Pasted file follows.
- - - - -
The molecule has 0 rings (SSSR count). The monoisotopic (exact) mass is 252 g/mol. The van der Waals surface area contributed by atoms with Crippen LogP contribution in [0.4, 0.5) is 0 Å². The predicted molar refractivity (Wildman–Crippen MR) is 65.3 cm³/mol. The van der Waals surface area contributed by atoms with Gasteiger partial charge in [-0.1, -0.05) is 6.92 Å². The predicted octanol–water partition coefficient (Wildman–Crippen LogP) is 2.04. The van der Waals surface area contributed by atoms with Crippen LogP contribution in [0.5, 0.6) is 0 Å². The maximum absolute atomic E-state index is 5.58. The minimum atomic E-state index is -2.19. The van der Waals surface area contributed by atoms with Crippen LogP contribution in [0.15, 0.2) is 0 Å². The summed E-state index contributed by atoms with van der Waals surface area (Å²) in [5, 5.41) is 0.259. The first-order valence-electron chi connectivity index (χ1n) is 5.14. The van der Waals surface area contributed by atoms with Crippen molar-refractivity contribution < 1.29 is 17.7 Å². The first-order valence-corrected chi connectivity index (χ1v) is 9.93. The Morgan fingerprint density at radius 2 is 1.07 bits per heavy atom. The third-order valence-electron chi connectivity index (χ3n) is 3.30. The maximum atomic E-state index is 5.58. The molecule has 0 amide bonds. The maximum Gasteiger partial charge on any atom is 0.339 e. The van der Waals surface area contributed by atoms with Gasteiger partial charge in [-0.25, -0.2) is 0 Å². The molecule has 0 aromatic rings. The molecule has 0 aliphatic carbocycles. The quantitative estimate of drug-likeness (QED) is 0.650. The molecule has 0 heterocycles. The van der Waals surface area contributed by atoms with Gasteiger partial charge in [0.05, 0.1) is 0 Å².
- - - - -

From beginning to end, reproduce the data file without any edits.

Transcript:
The molecule has 0 rings (SSSR count). The monoisotopic (exact) mass is 252 g/mol. The van der Waals surface area contributed by atoms with Crippen LogP contribution in [0.4, 0.5) is 0 Å². The predicted molar refractivity (Wildman–Crippen MR) is 65.3 cm³/mol. The van der Waals surface area contributed by atoms with Gasteiger partial charge in [-0.1, -0.05) is 6.92 Å². The predicted octanol–water partition coefficient (Wildman–Crippen LogP) is 2.04. The van der Waals surface area contributed by atoms with Crippen LogP contribution in [0.5, 0.6) is 0 Å². The maximum absolute atomic E-state index is 5.58. The minimum atomic E-state index is -2.19. The van der Waals surface area contributed by atoms with Crippen LogP contribution in [0.15, 0.2) is 0 Å². The summed E-state index contributed by atoms with van der Waals surface area (Å²) in [5, 5.41) is 0.259. The first-order valence-electron chi connectivity index (χ1n) is 5.14. The van der Waals surface area contributed by atoms with Crippen molar-refractivity contribution < 1.29 is 17.7 Å². The first-order valence-corrected chi connectivity index (χ1v) is 9.93. The Morgan fingerprint density at radius 2 is 1.07 bits per heavy atom. The third-order valence-electron chi connectivity index (χ3n) is 3.30. The maximum atomic E-state index is 5.58. The molecule has 0 amide bonds. The maximum Gasteiger partial charge on any atom is 0.339 e. The van der Waals surface area contributed by atoms with Gasteiger partial charge in [-0.25, -0.2) is 0 Å². The molecule has 0 aromatic rings. The molecule has 0 aliphatic carbocycles. The quantitative estimate of drug-likeness (QED) is 0.650. The molecule has 0 heterocycles. The van der Waals surface area contributed by atoms with Gasteiger partial charge in [0.05, 0.1) is 0 Å².